Chapter 11 of the Bankruptcy Code provides a mechanism for businesses experiencing financial problems to restructure and reduce debt through a court-approved plan of reorganization. Through a Chapter 11 bankruptcy case, a struggling company may be able to reschedule secured bank debt, reduce the amount of accounts payable, extend payments over longer time periods, or cure existing defaults. The provisions of Chapter 11 are flexible, in order to permit creative solutions to business financial problems.
James Olson has more than 30 years of experience representing corporate debtors in Chapter 11 bankruptcy cases. Mr. Olson has represented small and medium sized businesses in a variety of industries regarding the restructuring of their finances through the vehicle of reorganization under Chapter 11 of the Bankruptcy Code. These include a hospital in Pennsylvania, a paving contractor in New York, a chain of shoe stores in Maryland, a provider of pre-paid telephone cards, a specialty supermarket, a strip mall, a nursing home operator, a medical imaging company, a regional delivery firm, a technology development company and various owners of distressed real estate.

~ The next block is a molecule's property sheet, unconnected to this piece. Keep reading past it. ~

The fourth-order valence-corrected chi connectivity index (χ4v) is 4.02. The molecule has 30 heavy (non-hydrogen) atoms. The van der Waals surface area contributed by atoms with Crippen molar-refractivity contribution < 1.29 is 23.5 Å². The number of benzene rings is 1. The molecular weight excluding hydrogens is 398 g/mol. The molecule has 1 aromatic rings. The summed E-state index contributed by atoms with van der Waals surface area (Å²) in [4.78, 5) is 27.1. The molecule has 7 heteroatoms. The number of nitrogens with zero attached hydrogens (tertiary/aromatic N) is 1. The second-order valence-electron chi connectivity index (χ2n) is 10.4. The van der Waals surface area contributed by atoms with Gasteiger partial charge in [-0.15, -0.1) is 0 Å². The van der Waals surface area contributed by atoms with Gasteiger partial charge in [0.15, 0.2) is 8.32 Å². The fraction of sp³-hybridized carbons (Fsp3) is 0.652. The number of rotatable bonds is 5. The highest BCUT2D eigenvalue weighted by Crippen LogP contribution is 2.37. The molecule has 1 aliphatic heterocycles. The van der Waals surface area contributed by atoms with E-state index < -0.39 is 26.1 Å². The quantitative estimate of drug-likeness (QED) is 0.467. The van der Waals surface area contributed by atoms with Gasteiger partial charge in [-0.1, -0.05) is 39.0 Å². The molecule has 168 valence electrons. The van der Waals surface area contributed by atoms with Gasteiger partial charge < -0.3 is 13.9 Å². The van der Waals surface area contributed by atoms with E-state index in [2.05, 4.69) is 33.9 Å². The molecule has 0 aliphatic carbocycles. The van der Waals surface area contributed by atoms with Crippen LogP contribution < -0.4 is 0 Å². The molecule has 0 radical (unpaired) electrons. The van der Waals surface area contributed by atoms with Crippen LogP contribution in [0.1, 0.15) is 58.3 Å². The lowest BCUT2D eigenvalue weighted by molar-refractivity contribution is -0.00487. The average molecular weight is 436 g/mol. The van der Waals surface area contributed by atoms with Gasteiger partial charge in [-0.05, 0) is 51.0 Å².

Although less common, business firms may also seek the protection of Chapter 7 of the Bankruptcy Code. In a Chapter 7 case, a trustee appointed by the court supervises the liquidation of all the business assets. A Chapter 7 may be useful in a case where management does not have the time to conduct a liquidation or in order to convince a party bringing a lawsuit against the company that there really are no assets to collect. A Chapter 7 may also be useful in a situation where the owner wishes to purchase the business assets free and clear of creditor claims, in order to start a new business that is not burdened with existing debts.
Mr. Olson has represented a number of companies in Chapter 7 cases, where the circumstances warranted the use of Chapter 7.
In most cases where a business needs to cease its operations, liquidate its assets and wind up its affairs, it is more efficient and less costly for management to conduct the wind up itself, rather than filing a Chapter 7 case. Mr. Olson has advised numerous small businesses on the wind up of their affairs without the necessity of a bankruptcy.
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